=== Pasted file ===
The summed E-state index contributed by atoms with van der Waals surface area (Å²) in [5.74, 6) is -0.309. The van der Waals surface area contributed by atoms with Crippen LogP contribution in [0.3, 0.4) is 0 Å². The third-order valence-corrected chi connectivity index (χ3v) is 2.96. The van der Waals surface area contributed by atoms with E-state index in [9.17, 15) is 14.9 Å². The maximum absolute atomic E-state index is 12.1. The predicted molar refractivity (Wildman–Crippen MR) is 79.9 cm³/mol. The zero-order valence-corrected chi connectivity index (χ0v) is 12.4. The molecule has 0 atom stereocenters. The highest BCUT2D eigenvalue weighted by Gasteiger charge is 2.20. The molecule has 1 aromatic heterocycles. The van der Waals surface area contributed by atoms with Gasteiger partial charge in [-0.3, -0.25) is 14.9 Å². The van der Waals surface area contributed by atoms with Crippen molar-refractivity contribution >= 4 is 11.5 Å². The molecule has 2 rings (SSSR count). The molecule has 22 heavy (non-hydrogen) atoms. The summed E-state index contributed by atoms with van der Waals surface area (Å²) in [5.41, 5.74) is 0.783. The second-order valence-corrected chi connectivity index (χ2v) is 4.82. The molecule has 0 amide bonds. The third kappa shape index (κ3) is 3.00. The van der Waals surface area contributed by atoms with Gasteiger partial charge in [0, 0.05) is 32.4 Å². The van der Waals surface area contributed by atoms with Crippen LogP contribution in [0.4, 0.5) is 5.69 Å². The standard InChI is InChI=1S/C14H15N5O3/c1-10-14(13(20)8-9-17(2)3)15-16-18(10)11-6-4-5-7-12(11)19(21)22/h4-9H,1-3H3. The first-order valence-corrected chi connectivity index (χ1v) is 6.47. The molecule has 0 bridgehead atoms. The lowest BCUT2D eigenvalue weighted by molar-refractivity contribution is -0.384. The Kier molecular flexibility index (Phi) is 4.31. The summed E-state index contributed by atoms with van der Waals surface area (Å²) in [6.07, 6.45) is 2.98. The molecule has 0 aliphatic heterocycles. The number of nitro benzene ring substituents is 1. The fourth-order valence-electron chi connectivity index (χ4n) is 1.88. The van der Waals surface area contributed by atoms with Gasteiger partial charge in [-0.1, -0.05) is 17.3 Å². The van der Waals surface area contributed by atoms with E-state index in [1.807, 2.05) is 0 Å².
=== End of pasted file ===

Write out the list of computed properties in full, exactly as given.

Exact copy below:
The summed E-state index contributed by atoms with van der Waals surface area (Å²) in [5.74, 6) is -0.309. The van der Waals surface area contributed by atoms with Crippen LogP contribution in [0.3, 0.4) is 0 Å². The third-order valence-corrected chi connectivity index (χ3v) is 2.96. The van der Waals surface area contributed by atoms with E-state index in [9.17, 15) is 14.9 Å². The maximum absolute atomic E-state index is 12.1. The predicted molar refractivity (Wildman–Crippen MR) is 79.9 cm³/mol. The zero-order valence-corrected chi connectivity index (χ0v) is 12.4. The molecule has 0 atom stereocenters. The highest BCUT2D eigenvalue weighted by Gasteiger charge is 2.20. The molecule has 1 aromatic heterocycles. The van der Waals surface area contributed by atoms with Gasteiger partial charge in [-0.3, -0.25) is 14.9 Å². The van der Waals surface area contributed by atoms with Crippen molar-refractivity contribution >= 4 is 11.5 Å². The molecule has 2 rings (SSSR count). The molecule has 22 heavy (non-hydrogen) atoms. The summed E-state index contributed by atoms with van der Waals surface area (Å²) in [5.41, 5.74) is 0.783. The second-order valence-corrected chi connectivity index (χ2v) is 4.82. The molecule has 0 amide bonds. The third kappa shape index (κ3) is 3.00. The van der Waals surface area contributed by atoms with Gasteiger partial charge in [0, 0.05) is 32.4 Å². The van der Waals surface area contributed by atoms with Crippen LogP contribution in [0.4, 0.5) is 5.69 Å². The standard InChI is InChI=1S/C14H15N5O3/c1-10-14(13(20)8-9-17(2)3)15-16-18(10)11-6-4-5-7-12(11)19(21)22/h4-9H,1-3H3. The first-order valence-corrected chi connectivity index (χ1v) is 6.47. The molecule has 0 bridgehead atoms. The lowest BCUT2D eigenvalue weighted by molar-refractivity contribution is -0.384. The Kier molecular flexibility index (Phi) is 4.31. The summed E-state index contributed by atoms with van der Waals surface area (Å²) in [6.07, 6.45) is 2.98. The molecule has 0 aliphatic heterocycles. The number of nitro benzene ring substituents is 1. The fourth-order valence-electron chi connectivity index (χ4n) is 1.88. The van der Waals surface area contributed by atoms with Gasteiger partial charge in [-0.1, -0.05) is 17.3 Å². The van der Waals surface area contributed by atoms with E-state index in [1.807, 2.05) is 0 Å².